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HAVANA (CBSMiami) – Before Elian Gonzalez was sent back to a life in Cuba, he was the center of an international drama played out between South Florida’s exile community, the U.S. government and the oppressive Castro regime.

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A grown man now, the iconic image of him being pulled away from his Miami relatives, at gunpoint, will forever cause anger and heartbreak over what might have been.

Now 23 years old, Gonzalez walks down the street of his hometown in Cardenas, Cuba, seemingly happy.

He does allow himself to think about what his life might be like had he not been sent back to his father in Cuba.

“I think I would have become the poster boy for that group of Cubans in Miami that tries to destroy the revolution, that try to make Cuba look bad. I would have been used in that way,” he said in Spanish.

Six-year-old Gonzalez’s forced return to Cuba, after surviving a deadly crossing that claimed the life of his mother, led to protests in South Florida and upset nationwide.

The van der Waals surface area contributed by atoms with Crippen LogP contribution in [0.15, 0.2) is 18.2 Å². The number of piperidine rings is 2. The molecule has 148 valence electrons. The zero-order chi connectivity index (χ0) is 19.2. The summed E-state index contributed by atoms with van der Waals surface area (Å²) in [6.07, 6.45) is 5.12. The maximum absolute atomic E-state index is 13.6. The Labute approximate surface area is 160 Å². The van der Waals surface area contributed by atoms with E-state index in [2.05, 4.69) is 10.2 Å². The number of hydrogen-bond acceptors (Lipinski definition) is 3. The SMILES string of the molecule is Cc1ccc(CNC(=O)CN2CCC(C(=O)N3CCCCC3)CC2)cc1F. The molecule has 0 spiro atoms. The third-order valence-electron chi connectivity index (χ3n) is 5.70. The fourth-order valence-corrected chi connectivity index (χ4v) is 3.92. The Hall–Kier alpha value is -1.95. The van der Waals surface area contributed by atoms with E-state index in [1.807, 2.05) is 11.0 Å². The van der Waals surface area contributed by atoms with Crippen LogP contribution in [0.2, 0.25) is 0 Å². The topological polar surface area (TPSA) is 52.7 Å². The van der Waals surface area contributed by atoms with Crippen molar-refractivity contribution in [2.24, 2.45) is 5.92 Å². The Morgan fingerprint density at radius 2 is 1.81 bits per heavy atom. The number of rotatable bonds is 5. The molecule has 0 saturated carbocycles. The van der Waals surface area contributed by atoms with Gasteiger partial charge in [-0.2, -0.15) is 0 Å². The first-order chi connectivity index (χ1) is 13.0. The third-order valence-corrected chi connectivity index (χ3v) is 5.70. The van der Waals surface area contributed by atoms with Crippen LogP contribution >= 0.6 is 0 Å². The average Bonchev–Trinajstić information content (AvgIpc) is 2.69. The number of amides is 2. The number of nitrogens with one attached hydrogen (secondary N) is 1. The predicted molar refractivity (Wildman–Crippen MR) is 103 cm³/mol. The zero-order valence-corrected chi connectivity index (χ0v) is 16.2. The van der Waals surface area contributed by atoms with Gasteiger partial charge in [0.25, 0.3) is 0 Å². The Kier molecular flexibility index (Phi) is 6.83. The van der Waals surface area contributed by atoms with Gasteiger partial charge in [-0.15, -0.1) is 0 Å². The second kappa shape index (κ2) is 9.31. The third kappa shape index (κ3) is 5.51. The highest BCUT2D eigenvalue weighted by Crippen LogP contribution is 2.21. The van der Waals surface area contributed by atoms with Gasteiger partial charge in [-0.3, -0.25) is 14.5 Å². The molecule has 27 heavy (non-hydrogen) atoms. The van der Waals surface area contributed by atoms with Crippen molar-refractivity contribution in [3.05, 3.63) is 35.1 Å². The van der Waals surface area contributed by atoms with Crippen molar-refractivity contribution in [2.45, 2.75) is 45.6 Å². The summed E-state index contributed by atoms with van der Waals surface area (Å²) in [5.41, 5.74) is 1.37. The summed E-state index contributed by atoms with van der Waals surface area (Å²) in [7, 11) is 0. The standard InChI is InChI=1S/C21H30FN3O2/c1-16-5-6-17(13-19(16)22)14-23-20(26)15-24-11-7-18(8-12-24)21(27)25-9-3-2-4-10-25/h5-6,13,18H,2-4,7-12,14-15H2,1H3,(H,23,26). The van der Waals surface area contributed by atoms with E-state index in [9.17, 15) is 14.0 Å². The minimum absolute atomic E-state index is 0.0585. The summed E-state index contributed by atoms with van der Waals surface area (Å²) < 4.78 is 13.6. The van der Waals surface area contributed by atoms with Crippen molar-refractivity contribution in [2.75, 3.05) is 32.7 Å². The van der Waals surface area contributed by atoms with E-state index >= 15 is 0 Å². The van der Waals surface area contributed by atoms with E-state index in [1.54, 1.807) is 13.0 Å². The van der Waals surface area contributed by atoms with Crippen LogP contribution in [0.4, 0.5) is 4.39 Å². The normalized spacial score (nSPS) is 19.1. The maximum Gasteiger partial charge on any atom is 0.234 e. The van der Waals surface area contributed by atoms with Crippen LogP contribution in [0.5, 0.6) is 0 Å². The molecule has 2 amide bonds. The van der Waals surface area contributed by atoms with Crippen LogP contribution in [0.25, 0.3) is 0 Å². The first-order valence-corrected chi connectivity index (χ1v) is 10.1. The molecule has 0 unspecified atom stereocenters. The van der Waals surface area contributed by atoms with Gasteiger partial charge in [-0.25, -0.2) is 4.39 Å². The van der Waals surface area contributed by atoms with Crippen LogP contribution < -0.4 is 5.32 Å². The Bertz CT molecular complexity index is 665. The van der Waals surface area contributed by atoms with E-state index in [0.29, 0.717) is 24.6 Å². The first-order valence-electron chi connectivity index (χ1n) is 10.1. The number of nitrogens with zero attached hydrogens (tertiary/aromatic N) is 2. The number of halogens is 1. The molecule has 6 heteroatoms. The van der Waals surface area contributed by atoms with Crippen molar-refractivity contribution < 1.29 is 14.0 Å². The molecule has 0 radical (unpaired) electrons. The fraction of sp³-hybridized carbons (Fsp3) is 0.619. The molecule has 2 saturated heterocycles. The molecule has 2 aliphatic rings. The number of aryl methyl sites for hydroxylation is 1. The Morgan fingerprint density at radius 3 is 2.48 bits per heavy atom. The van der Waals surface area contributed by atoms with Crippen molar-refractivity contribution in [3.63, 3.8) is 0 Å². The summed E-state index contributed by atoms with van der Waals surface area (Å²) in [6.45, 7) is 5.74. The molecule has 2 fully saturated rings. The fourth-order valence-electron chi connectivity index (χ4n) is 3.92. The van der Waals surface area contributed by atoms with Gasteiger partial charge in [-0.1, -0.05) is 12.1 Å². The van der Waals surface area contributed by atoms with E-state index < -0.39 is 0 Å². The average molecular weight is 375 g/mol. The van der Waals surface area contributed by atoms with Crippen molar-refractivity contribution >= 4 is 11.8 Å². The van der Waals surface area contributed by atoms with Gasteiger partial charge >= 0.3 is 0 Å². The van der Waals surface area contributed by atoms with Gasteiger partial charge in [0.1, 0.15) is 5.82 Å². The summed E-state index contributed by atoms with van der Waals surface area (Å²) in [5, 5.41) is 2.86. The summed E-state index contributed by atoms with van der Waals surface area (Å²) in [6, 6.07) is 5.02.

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Attorney General Janet Reno, a Miami native, ordered him be sent back to Cuba to be with his father.

“It showed so many families in Cuba and the U.S. that you don’t have mix politics and money with family. Beyond ideology, whatever our principles is family. We have been separated by laws, by the blockade, by the sea, we don’t have to keep separating us as a family,” Gonzalez said.

In fact, Gonzalez’s father, Juan Miguel, is still hopeful there can be a reconciliation between his family and Gonzalez’s relatives in South Florida.

“I have the best intentions to forgive them so that it can continue to be a relationship of families. They with their ideals and we with ours,” he said.

Gonzalez says he’s hopeful for U.S.-Cuba relations, even with President Donald Trump’s roll back on some of what President Obama put in place.

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“I only hope that relations improve until our differences can be cleared up. Everyone can have their different point of view, have their political differences but I don’t think the countries and that families should continue to be separated,” he said.